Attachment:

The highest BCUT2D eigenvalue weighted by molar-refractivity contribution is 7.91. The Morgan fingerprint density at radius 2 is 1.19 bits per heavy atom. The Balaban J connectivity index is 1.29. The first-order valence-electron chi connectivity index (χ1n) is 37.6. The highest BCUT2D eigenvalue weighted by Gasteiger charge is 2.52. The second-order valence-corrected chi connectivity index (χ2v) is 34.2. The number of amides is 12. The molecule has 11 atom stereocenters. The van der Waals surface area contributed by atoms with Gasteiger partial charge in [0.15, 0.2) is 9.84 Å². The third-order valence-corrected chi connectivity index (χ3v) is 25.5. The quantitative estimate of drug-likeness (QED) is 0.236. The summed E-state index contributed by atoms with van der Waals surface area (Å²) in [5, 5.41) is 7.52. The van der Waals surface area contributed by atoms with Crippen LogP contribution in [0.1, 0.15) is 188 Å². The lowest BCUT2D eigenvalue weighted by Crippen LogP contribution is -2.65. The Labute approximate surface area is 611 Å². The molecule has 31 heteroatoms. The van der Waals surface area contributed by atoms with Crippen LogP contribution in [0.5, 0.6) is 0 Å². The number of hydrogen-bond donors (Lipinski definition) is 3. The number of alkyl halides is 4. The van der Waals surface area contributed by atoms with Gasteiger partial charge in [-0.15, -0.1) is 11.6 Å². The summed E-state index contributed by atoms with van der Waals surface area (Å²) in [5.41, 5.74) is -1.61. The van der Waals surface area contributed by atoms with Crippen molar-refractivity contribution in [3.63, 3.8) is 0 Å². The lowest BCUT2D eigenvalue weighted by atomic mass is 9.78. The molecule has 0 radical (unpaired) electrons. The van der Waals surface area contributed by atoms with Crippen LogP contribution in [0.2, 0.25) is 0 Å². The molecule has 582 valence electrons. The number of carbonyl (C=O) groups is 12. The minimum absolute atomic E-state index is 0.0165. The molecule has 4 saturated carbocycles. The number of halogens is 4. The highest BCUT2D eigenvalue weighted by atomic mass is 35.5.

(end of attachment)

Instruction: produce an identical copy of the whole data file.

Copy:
The highest BCUT2D eigenvalue weighted by molar-refractivity contribution is 7.91. The Morgan fingerprint density at radius 2 is 1.19 bits per heavy atom. The Balaban J connectivity index is 1.29. The first-order valence-electron chi connectivity index (χ1n) is 37.6. The highest BCUT2D eigenvalue weighted by Gasteiger charge is 2.52. The second-order valence-corrected chi connectivity index (χ2v) is 34.2. The number of amides is 12. The molecule has 11 atom stereocenters. The van der Waals surface area contributed by atoms with Gasteiger partial charge in [0.15, 0.2) is 9.84 Å². The third-order valence-corrected chi connectivity index (χ3v) is 25.5. The quantitative estimate of drug-likeness (QED) is 0.236. The summed E-state index contributed by atoms with van der Waals surface area (Å²) in [5, 5.41) is 7.52. The van der Waals surface area contributed by atoms with Crippen LogP contribution in [0.1, 0.15) is 188 Å². The lowest BCUT2D eigenvalue weighted by Crippen LogP contribution is -2.65. The Labute approximate surface area is 611 Å². The molecule has 31 heteroatoms. The van der Waals surface area contributed by atoms with Crippen LogP contribution in [0.5, 0.6) is 0 Å². The number of hydrogen-bond donors (Lipinski definition) is 3. The number of alkyl halides is 4. The van der Waals surface area contributed by atoms with Gasteiger partial charge in [-0.15, -0.1) is 11.6 Å². The summed E-state index contributed by atoms with van der Waals surface area (Å²) in [5.41, 5.74) is -1.61. The van der Waals surface area contributed by atoms with Crippen molar-refractivity contribution in [3.63, 3.8) is 0 Å². The lowest BCUT2D eigenvalue weighted by atomic mass is 9.78. The molecule has 0 radical (unpaired) electrons. The van der Waals surface area contributed by atoms with Crippen LogP contribution in [0.2, 0.25) is 0 Å². The molecule has 582 valence electrons. The number of carbonyl (C=O) groups is 12. The minimum absolute atomic E-state index is 0.0165. The molecule has 4 saturated carbocycles. The number of halogens is 4. The highest BCUT2D eigenvalue weighted by atomic mass is 35.5.